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Documentation & User Guides | Fotoware

User authentication with the Archive Agent API

An Archive Agent client must authenticate itself as a FotoWeb user to access archives in FotoWeb. There are several ways to accomplish this.

Method 1: Passing credentials in the query string

This authentication method is stateless and does not require storing persistent information on the client side. However, user credentials must be sent with every request, which requires the client application to always know the user's password.

The following query string can be added to every request to Archive Agent for authentication:


Note that the credentials are sent in plain text. It is, therefore, highly recommended to use an encrypted connection (HTTPS).

Method 2: One-time authentication with credentials

This authentication method requires using the user's credentials (username and password) only once. An initial request generates a device token, which can be stored by the client application and sent with every subsequent request to Archive Agent.

The device token is requested as follows:

POST /fotoweb/cmdrequest/Login.fwx
Content-Type: application/x-www-form-urlencoded


Note that the user credentials (the last line) are embedded in the body of the request. However, they are still being sent in plain text. It is, therefore, highly recommended to use an encrypted connection (HTTPS).

The server responds to the request as follows:

200 OK
Set-Cookie: FWSession=token

where token is the device token. It can be sent with every request to Archive Agent to authenticate as the given user by adding the following request header:

Cookie: FWSession=token

Every client application should request one device token per distinct user accessing the Archive Agent API and store it persistently (for example, in a file on disk or a database). A new device token for the same user should be requested only if a request to Archive Agent fails due to an invalid device token.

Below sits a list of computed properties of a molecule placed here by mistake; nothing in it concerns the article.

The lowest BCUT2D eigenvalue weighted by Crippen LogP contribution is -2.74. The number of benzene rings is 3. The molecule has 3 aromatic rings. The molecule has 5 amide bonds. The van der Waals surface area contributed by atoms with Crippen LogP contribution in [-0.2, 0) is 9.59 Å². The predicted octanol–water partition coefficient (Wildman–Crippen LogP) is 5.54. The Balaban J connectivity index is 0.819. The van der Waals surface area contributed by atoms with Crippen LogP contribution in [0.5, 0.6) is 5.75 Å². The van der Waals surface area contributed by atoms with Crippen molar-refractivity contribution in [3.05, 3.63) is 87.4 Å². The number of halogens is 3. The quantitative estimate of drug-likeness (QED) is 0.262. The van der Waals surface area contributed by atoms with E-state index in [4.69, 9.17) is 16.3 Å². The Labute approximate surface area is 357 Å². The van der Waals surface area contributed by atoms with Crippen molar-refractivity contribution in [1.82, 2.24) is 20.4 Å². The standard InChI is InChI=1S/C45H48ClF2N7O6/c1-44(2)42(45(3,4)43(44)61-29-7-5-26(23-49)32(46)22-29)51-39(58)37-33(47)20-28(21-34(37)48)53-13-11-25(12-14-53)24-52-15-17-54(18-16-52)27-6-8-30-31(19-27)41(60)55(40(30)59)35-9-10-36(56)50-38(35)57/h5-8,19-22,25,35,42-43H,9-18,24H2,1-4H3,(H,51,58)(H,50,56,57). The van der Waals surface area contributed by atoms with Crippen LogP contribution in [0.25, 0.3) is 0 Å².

Device tokens can be revoked for each user by the system administrator.


  • Many HTTP clients automatically handle cookies. When using such an HTTP client in a client application, it is not necessary to manually parse the Set-Cookie header and set the Cookie header on each request. However, when reading the device token from persistent storage, it needs to be added to the cookie list of the HTTP client.
  • Each user can have more than one device token, but there is an upper limit. FotoWeb Desktop and the mobile FotoWeb applications on iOS and Android also use device tokens. If too many device tokens are created for the same user, they have to be revoked by the administrator to allow new device tokens to be created. Therefore, client applications should always reuse device tokens for as long as they are valid and store them on disk or in a database.
  • Despite the name, FWSession is not a session cookie. No session will be listed in the session list in the FotoWeb configuration interface. There is no such thing as a logout request. Device tokens remain valid forever until they are revoked by the administrator.
  • The name of the cookie, FWSession, is for legacy reasons only. Creating a device token does not create a user session. Consequently, no entry appears in the session list in Operations Center. This behavior differs from FotoWeb 7.0, where the above request created a user session and FWSession was used as a session cookie. The name "device token" is because the FotoWeb mobile applications also use device tokens.